Clipper The Murray c. 1863
|Owner||James Thompson & Co.|
|Builder||Alexander Hall & Co., Aberdeen, Scotland|
|Launched||25 May 1861|
|Maiden voyage||July 1861|
|Length||193.7 ft (59.0 m)|
|Beam||33.2 ft (10.1 m)|
|Depth||20.2 ft (6.2 m)|
The Murray was a clipper ship of the Orient Line which sailed from London to South Australia for 20 years.
The Murray, a clipper of 1,019 tons B.M. and 902 tons register, length 193.7 feet (59.0 m), breadth 33.2 feet (10.1 m) and depth 20.2 feet (6.2 m), was built in 1861 by Alexander Hall & Co. in Aberdeen, Scotland for the packet service of James Thompson & Co. of London, the first ship built for that company, better known as the Orient Line, the last of their ships to be built entirely of wood.
She was launched on 25 May 1861, her first master being the highly regarded Captain Legoe, whose wife gave her the name of "The Murray". She sailed from Gravesend on her first voyage to Australia in July 1861.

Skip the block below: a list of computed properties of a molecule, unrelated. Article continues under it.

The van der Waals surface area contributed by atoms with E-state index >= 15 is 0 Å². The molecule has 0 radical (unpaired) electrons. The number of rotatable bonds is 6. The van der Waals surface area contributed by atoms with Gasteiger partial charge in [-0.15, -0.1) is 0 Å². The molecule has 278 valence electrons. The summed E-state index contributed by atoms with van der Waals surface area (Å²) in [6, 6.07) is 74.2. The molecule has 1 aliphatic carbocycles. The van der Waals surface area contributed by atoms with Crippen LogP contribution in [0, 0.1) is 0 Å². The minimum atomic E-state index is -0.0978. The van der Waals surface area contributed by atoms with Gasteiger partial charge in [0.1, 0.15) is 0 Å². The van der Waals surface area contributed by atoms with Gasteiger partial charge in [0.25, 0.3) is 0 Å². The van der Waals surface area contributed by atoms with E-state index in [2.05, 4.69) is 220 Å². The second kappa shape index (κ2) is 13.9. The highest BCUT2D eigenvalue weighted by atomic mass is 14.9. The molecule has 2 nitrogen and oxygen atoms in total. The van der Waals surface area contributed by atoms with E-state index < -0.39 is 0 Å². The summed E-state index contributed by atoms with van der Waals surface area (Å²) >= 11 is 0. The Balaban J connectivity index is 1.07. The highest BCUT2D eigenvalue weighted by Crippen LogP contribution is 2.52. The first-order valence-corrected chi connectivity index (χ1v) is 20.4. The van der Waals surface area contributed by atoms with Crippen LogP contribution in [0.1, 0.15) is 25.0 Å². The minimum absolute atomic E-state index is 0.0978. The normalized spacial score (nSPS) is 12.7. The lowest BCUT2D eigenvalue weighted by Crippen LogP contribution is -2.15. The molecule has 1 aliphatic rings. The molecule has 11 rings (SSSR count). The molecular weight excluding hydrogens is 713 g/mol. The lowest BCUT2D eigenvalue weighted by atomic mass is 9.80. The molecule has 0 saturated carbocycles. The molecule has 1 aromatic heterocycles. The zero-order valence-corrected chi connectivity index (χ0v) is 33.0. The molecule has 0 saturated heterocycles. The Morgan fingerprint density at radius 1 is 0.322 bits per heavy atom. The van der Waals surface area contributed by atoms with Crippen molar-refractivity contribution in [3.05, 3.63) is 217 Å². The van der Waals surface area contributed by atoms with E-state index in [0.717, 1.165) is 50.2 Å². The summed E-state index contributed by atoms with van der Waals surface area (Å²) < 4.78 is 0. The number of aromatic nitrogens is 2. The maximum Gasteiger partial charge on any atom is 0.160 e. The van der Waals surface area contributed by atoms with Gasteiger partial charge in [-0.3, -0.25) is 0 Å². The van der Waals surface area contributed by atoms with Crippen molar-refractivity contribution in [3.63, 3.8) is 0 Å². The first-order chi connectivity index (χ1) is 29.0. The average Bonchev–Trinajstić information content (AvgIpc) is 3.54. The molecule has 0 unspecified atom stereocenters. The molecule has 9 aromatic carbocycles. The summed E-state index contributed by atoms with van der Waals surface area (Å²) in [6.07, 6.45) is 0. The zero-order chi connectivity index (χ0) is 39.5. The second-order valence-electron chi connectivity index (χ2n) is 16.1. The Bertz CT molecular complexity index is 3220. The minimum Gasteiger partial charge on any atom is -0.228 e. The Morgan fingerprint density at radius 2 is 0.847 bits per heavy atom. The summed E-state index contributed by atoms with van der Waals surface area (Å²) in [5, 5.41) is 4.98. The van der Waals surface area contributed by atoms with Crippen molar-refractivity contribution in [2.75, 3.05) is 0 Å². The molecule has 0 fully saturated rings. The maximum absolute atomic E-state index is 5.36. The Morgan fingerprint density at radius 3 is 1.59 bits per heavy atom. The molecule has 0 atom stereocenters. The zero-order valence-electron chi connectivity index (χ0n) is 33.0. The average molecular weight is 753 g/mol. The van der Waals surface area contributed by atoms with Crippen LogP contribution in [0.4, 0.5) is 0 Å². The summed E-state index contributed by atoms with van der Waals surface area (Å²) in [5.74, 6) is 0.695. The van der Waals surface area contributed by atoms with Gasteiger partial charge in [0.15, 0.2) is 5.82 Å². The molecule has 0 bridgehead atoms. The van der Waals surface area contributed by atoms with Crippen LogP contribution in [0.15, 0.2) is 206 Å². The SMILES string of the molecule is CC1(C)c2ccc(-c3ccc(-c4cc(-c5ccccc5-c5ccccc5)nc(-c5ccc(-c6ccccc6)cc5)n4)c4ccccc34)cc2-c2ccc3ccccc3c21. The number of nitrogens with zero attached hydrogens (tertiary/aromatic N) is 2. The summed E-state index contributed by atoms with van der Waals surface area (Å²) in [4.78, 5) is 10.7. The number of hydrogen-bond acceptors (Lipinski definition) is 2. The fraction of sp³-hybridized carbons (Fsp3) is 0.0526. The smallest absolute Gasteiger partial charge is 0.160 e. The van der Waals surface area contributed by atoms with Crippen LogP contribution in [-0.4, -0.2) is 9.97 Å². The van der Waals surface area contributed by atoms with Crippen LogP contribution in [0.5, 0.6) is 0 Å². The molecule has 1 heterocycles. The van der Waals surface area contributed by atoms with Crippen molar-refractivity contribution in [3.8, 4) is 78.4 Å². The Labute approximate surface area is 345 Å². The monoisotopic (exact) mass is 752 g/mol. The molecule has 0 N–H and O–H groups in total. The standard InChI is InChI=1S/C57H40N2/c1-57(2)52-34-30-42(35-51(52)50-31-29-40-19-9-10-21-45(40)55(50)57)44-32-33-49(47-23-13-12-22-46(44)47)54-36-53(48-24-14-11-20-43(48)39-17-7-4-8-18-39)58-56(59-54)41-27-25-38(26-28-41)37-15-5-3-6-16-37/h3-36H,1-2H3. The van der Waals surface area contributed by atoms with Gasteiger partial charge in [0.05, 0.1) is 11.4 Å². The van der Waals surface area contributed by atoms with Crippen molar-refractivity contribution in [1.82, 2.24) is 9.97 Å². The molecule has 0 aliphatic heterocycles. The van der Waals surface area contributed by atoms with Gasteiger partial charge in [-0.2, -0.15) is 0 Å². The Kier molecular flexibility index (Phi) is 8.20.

She carried both passengers and cargo, making very fast times. In 1863 she left Plymouth on 15 July and arrived at Adelaide on 26 September, making the entire journey in 73 days, equal to the 1860 record of Yatala, considered the fastest on the route until the advent of Torrens.
Captain Legoe, previously of Celestial, was succeeded by James Norval Smart in 1867, William Begg 1869–1872, previously of Sebastian and Coonatto, and Thomas L. Wadham 1874–1876.
On the night of 26 May 1870 in mid Atlantic between Brazil and West Africa, a lookout saw a ship on fire, and Begg made towards it. The ship was the Italian barque Mannin Barabino, out of Genoa bound for the River Plate (Puerto Rico) with a cargo of spirits. The fire had started in the galley and swiftly engulfed the ship; the ship's boat was lowered but was soon overloaded and capsized, and the few survivors managed by clinging to the upturned boat or floating spars, and over 120 were lost by fire or water. Captain Begg was awarded a silver medal by the Italian government for his part in the rescue.
An interesting article on conditions of passage in 1871 may be read here.